In re GLAENZER. (Circuit Court, S. D. New York. April 25, 1894.) No. 599.
CUSTOMS DUTIES-CLASSIFICATION-FREE LIST- CABINETS AND COLLECTIONS OF ANTIQUITIES.
The "collections of antiquities" which are made free of duty by para· graph 524 of the act of October 1, 1890, Include only collections of such antique articles as are commonly recognized to be suitable 'tor "cabinet collections" according to the taste and usage of collectors of antiquarian and artistic curiosities,-that Is, suitable to be assembled together In boxes, drawers, or like receptacles, or In any small apartment where articles of vertu, coins, and other brie-a-brae are usually deposited for exhibition, study, the gratification of personal taste, or other Uke purpose.
Antique tapestries produced prior to the year 1700, Imported by dealers In antiquities, to be placed among Uke articles owned and kept by them In their trade, or for sale, held to be dutiable at 44 cents per pound and 50 per cent. ad valorem, under paragraph 892 (woolen schedule) of the act of October 1, 1890, and not entitled to free entry under paragraph 524, as a collection of antlquitles.
An antique Oriental rug, owned by a third person, but Imported by a dealer in antiquities, together wIth certain antique tapestries owned by himself', held to be f'ree of' duty, under paragraph 524 of the act of 1890. In re Glaenzer, 5 C. C. A. 225, 55 Fed. 642, followed.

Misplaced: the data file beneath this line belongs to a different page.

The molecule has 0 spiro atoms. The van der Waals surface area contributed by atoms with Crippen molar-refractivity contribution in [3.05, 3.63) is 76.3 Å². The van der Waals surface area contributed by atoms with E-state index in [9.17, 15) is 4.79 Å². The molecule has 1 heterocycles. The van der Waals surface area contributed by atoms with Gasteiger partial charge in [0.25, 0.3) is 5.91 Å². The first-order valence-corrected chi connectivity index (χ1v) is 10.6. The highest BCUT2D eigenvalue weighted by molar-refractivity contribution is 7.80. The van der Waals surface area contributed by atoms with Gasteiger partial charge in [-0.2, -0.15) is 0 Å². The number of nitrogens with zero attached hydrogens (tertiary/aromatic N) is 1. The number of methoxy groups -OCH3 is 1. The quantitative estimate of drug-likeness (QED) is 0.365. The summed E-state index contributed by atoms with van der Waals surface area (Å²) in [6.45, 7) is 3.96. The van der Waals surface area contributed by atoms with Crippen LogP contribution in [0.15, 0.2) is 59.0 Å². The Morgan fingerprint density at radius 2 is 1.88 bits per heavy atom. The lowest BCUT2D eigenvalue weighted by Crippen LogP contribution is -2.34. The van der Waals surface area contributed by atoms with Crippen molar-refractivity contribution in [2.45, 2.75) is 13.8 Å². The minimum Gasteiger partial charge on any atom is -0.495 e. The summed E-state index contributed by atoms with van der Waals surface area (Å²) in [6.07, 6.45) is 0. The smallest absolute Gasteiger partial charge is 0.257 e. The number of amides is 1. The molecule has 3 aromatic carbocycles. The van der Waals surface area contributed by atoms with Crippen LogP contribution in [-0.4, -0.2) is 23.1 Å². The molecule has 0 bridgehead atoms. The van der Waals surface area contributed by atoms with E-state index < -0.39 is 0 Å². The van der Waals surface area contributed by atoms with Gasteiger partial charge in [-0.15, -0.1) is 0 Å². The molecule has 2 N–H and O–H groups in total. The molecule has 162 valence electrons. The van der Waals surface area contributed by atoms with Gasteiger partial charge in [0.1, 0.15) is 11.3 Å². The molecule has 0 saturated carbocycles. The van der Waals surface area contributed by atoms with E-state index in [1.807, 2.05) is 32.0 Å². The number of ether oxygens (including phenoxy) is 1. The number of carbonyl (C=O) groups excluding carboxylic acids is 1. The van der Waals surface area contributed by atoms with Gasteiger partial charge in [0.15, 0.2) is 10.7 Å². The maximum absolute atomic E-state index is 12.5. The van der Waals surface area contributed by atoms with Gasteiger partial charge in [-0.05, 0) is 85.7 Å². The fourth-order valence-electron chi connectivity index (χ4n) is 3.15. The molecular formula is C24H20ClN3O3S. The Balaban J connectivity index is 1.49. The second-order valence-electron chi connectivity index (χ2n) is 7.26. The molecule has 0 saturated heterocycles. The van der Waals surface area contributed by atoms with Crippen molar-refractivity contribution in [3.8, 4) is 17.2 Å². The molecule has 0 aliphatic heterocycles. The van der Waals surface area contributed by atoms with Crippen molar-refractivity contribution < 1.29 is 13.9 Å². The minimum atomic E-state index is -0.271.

A painting on canvas, nine by three feet In dimensions, representing a mythological subject, and produced prior to the year 1700, which was Imported, together with certain antique tapestries, by a dealer In antiquities, held to be dutiable at 15 per cent., under paragraph 465 of the act of' 1890, as a painting, and not to be entitled to free entry, under 524, as part of' a collection of antiquities.
This was an application by George A. Glaenzer, the importer of certain tapestries and paintings, for a review of the decision of the board of general appraisers sustaining the decision of the collector of the port of New York as to the rate of duty on said merchandise. Upon the tapestries the collector imposed a duty of 44 cents per